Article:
CARSON, Calif. – Like Wayne Gretzky before him, David Beckham's arrival in America came with the baggage of selling to an audience a product it mostly didn't want. And now the clock starts on finding out if he succeeded.
Beckham will play his final game in Major League Soccer on Saturday, a contest against the Houston Dynamo that just happens to be for the MLS Cup. Mentioning the championship game is this weekend has to be noted because six years after Beckham joined the L.A. Galaxy, much of America still doesn't care about the MLS.
That's not a dig. It's reality. And Beckham and the league know it.
But the other reality is that Beckham's time here was never going to have a microwave effect on Americans' interest in soccer – fast-baking it to be served up in 30 seconds. Like trying to forge peace in the Middle East, it seems the effort to convince America to like soccer has been going on since forever.
What Beckham has done is open the league's eyes to something it didn't see itself as before. The biggest name in soccer came to play in MLS with plenty of gas left in the tank. Then other European stars like Thierry Henry followed him to North America. And Becks stuck around, even after getting booed by his own fans.
"GO HOME FRAUD," a sign read at Home Depot Center back in 2009 when Beckham spent part of the season playing back in Europe in hopes of being chosen for England’s 2010 World Cup team. Galaxy supporters, already skeptical of his motives for coming to America, were angry he'd bailed on their team.
But while it was a trying moment for Beckham – he'd been booed before, but never at home – it showed the fans were paying attention, that they cared.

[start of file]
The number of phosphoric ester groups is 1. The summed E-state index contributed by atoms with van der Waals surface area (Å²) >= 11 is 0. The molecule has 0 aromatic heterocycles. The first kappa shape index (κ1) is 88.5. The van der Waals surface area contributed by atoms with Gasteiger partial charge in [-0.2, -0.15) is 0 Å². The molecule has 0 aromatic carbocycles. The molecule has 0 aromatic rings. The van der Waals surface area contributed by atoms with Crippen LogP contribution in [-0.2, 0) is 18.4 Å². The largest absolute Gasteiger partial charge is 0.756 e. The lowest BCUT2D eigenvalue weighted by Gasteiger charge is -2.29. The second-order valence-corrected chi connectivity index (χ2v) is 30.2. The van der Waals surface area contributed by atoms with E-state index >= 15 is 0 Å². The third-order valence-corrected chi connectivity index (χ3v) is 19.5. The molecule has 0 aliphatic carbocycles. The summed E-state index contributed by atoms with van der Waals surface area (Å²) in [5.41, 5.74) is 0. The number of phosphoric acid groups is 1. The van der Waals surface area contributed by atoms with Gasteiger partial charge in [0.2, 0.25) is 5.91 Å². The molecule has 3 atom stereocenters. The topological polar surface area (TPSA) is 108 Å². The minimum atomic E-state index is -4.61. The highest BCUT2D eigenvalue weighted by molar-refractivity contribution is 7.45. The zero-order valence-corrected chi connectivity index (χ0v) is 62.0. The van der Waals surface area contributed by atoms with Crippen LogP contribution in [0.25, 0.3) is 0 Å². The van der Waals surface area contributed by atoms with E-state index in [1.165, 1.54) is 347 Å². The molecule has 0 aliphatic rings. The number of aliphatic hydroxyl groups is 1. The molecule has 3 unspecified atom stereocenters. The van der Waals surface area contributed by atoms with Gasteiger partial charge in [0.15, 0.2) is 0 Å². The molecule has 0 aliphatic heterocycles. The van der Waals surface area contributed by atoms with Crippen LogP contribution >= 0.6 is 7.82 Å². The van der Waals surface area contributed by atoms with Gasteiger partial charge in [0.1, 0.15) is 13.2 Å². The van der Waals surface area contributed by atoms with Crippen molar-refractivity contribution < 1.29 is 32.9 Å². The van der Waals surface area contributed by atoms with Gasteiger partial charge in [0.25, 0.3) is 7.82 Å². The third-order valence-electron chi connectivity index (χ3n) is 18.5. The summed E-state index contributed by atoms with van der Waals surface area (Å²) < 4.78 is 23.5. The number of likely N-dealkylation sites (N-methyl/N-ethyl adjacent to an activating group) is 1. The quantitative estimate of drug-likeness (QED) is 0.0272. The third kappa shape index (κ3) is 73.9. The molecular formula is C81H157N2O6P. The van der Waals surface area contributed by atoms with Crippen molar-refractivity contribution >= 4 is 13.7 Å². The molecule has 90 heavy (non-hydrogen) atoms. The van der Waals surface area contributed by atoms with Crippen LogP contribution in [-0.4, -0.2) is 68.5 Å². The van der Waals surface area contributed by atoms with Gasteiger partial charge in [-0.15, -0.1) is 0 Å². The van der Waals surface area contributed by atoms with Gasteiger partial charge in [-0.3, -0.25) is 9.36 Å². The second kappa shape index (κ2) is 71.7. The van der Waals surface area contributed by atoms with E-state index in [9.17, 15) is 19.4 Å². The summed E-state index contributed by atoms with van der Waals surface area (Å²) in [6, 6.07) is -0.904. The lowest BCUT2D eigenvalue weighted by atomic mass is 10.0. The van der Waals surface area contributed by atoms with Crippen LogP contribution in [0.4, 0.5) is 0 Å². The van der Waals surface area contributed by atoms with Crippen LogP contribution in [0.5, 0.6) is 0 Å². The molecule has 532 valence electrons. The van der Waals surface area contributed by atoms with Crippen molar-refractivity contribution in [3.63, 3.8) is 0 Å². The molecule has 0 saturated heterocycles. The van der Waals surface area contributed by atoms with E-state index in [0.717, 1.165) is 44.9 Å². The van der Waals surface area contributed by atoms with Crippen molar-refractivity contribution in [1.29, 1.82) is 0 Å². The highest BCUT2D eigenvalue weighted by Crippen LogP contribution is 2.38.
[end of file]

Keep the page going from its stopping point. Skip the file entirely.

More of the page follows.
Even in those first few years when Beckham played sporadically because of injury or sabbatical, he was making MLS more relevant, in the stands and in locker rooms across the pond. He eventually showed others the league isn't a retirement home for players looking for one more paycheck. He was giving MLS legitimacy and, in the process, a vision.
"David didn't bring us to the place we want to be," explained Tim Leiweke, president of the Galaxy's parent company AEG, which spent years courting Beckham. "David made us understand how great we can be.
"[David] leaving is not the end of the story; it's only the first chapter," Leiweke continued. "David, to me, shined the light on our opportunity. He challenged us. I don't want David Beckham to be the story. I want David Beckham to be the guy to introduce us to the potential greatness of the story."
And so now MLS must wait to see if the process Beckham helped set in motion can lead to the league's stated goal of becoming a "a pre-eminent sport in North America" by 2022.
It waits to see who the next big star will be to follow Beckham's lead and bail on Europe to come to America. (Leiweke has already targeted a player and has Beckham in full recruiting mode.)
It waits to see if one of those stars comes across in his prime.
It waits to see if a brilliant European prospect starts his career in MLS.
It waits to see if a school of 10-year-old Americans grow up to be big-time professional soccer players.
Bring in the game's biggest star, have him convince more and more top players to make the move to the U.S., and over time show kids there's a future in playing soccer. That, in a nutshell, is the game plan developed via the David Beckham Experiment.
"My pitch [to recruit other players] is simple: [Come] if you want to be a part of something big," Beckham said Thursday. "Because when Tim Leiweke came to my house six years ago, that's exactly what he said to me. He said, 'Soccer's not one of the biggest sports in the U.S., but one day it will be.' And I believe him."
Now David Beckham’s commitment to MLS will move to ownership where he'll inherit the league's 2022 goal. Ten years to do what the NHL hasn't been able to do in the 24 years since Gretzky arrived in Los Angeles. With hockey killing itself and baseball only getting slower, a spot at the head table is there for the taking.
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